A palatal expander is an orthodontic appliance used to widen the upper jaw (the maxilla) in children, so that the upper teeth fit together with the bottom ones properly.
Palatal expanders are among the most commonly prescribed orthodontic appliances for young children. Patients sometimes find them a little intimidating in appearance at first, and the idea of having to turn the key to widen it can be a little unnerving, too.
But there's no need to be concerned. Palatal expanders are really easy use, and after a few tries, you’ll be completely used to it!
What are palatal expanders for?
The name 'palatal expander’ is literal: these orthodontic appliances expand the palate (or arch), in order to create room for permanent teeth to grow in as they should, and not become crowded in the mouth.
Palatal expanders are used in children whose jaw growth is not keeping up with the growth of their teeth — a fairly common issue.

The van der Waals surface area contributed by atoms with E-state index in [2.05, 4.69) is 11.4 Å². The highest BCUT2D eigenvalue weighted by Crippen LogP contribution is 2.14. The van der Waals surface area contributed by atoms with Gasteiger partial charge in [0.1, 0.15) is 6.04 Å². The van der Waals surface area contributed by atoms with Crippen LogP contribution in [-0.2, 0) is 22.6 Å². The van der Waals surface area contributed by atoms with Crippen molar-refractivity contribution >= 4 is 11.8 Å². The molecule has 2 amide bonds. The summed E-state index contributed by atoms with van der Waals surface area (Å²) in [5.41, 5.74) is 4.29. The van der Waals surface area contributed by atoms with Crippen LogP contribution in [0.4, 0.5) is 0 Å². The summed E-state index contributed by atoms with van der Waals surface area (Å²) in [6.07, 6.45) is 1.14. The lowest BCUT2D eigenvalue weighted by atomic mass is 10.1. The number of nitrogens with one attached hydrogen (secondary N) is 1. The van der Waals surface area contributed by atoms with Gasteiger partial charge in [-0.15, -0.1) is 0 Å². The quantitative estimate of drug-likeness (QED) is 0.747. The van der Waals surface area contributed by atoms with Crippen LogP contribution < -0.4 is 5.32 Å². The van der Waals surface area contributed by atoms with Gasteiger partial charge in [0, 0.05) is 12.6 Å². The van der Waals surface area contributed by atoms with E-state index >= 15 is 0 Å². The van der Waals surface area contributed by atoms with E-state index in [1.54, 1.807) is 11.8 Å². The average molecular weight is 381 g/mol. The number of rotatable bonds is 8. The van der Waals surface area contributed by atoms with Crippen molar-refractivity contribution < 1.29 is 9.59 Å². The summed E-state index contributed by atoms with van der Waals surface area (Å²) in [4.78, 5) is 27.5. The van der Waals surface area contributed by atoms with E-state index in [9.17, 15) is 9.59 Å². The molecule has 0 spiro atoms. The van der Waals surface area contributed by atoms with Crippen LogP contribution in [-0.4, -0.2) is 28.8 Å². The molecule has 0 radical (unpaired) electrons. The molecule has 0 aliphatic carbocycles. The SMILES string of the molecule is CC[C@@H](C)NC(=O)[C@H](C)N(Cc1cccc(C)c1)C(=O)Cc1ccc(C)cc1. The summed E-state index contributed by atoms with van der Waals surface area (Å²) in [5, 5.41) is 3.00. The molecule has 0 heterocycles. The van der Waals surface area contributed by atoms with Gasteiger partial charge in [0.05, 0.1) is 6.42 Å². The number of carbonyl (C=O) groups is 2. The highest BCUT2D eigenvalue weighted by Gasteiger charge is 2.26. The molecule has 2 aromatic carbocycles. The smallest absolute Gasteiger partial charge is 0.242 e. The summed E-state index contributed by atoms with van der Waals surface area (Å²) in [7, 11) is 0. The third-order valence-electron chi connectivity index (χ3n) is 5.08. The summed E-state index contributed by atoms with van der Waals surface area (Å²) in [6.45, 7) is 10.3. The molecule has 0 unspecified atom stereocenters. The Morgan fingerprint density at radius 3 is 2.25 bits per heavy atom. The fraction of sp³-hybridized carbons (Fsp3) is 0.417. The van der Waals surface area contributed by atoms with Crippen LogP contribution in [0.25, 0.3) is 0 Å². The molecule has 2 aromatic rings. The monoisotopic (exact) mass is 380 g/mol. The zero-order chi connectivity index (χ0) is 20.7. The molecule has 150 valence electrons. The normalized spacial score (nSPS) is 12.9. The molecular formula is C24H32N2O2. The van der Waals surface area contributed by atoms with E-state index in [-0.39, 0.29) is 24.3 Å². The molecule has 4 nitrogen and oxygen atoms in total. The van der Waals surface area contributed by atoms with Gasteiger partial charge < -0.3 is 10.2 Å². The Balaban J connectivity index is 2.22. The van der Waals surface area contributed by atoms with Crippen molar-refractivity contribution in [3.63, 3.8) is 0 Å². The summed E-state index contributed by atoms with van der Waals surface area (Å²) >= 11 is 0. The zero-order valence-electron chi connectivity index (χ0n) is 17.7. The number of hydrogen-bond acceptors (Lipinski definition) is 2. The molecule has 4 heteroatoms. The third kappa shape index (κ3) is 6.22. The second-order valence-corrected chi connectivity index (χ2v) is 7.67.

How does a palatal expander work?
Palatal expanders can either be removable or fixed. The expander is attached to the patient’s upper arch with bands that are placed around the teeth. Or, they are attached with a plastic material that is bonded over the teeth.
The key in the expander needs to be turned at intervals,so that it widens the arch in small increments. The intervals at which the key should be turned will be prescribed by your orthodontist.
Does Palatal Expansion hurt?
The expander will feel a little uncomfortable at first, but this will fade in short order. Most of the time there is only the occasional feeling of pressure on the teeth and the roof of the mouth.